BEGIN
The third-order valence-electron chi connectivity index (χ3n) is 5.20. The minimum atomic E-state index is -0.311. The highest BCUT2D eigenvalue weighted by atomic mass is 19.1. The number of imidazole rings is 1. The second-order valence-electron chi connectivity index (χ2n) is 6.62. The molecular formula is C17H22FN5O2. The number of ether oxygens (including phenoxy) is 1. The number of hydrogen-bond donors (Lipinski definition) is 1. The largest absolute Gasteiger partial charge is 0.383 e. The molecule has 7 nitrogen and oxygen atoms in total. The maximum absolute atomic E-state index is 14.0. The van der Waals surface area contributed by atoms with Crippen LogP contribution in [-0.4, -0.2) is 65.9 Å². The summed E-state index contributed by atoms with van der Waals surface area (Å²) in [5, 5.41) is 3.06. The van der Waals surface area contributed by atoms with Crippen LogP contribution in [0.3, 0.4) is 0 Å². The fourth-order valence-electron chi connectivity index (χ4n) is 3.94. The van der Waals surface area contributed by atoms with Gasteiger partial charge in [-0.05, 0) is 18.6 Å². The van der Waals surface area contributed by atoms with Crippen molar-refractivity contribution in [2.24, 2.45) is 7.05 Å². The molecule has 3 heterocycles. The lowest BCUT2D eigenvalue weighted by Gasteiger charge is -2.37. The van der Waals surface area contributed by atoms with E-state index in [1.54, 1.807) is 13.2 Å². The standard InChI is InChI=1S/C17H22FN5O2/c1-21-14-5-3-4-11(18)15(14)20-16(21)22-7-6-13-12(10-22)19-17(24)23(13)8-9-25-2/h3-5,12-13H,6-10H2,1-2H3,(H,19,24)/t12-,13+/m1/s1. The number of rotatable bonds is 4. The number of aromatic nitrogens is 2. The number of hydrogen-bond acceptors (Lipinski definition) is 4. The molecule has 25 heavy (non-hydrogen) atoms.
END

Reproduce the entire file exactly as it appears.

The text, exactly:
The third-order valence-electron chi connectivity index (χ3n) is 5.20. The minimum atomic E-state index is -0.311. The highest BCUT2D eigenvalue weighted by atomic mass is 19.1. The number of imidazole rings is 1. The second-order valence-electron chi connectivity index (χ2n) is 6.62. The molecular formula is C17H22FN5O2. The number of ether oxygens (including phenoxy) is 1. The number of hydrogen-bond donors (Lipinski definition) is 1. The largest absolute Gasteiger partial charge is 0.383 e. The molecule has 7 nitrogen and oxygen atoms in total. The maximum absolute atomic E-state index is 14.0. The van der Waals surface area contributed by atoms with Crippen LogP contribution in [-0.4, -0.2) is 65.9 Å². The summed E-state index contributed by atoms with van der Waals surface area (Å²) in [5, 5.41) is 3.06. The van der Waals surface area contributed by atoms with Crippen LogP contribution in [0.3, 0.4) is 0 Å². The fourth-order valence-electron chi connectivity index (χ4n) is 3.94. The van der Waals surface area contributed by atoms with Gasteiger partial charge in [-0.05, 0) is 18.6 Å². The van der Waals surface area contributed by atoms with Crippen molar-refractivity contribution in [2.24, 2.45) is 7.05 Å². The molecule has 3 heterocycles. The lowest BCUT2D eigenvalue weighted by Gasteiger charge is -2.37. The van der Waals surface area contributed by atoms with E-state index in [1.54, 1.807) is 13.2 Å². The standard InChI is InChI=1S/C17H22FN5O2/c1-21-14-5-3-4-11(18)15(14)20-16(21)22-7-6-13-12(10-22)19-17(24)23(13)8-9-25-2/h3-5,12-13H,6-10H2,1-2H3,(H,19,24)/t12-,13+/m1/s1. The number of rotatable bonds is 4. The number of aromatic nitrogens is 2. The number of hydrogen-bond acceptors (Lipinski definition) is 4. The molecule has 25 heavy (non-hydrogen) atoms.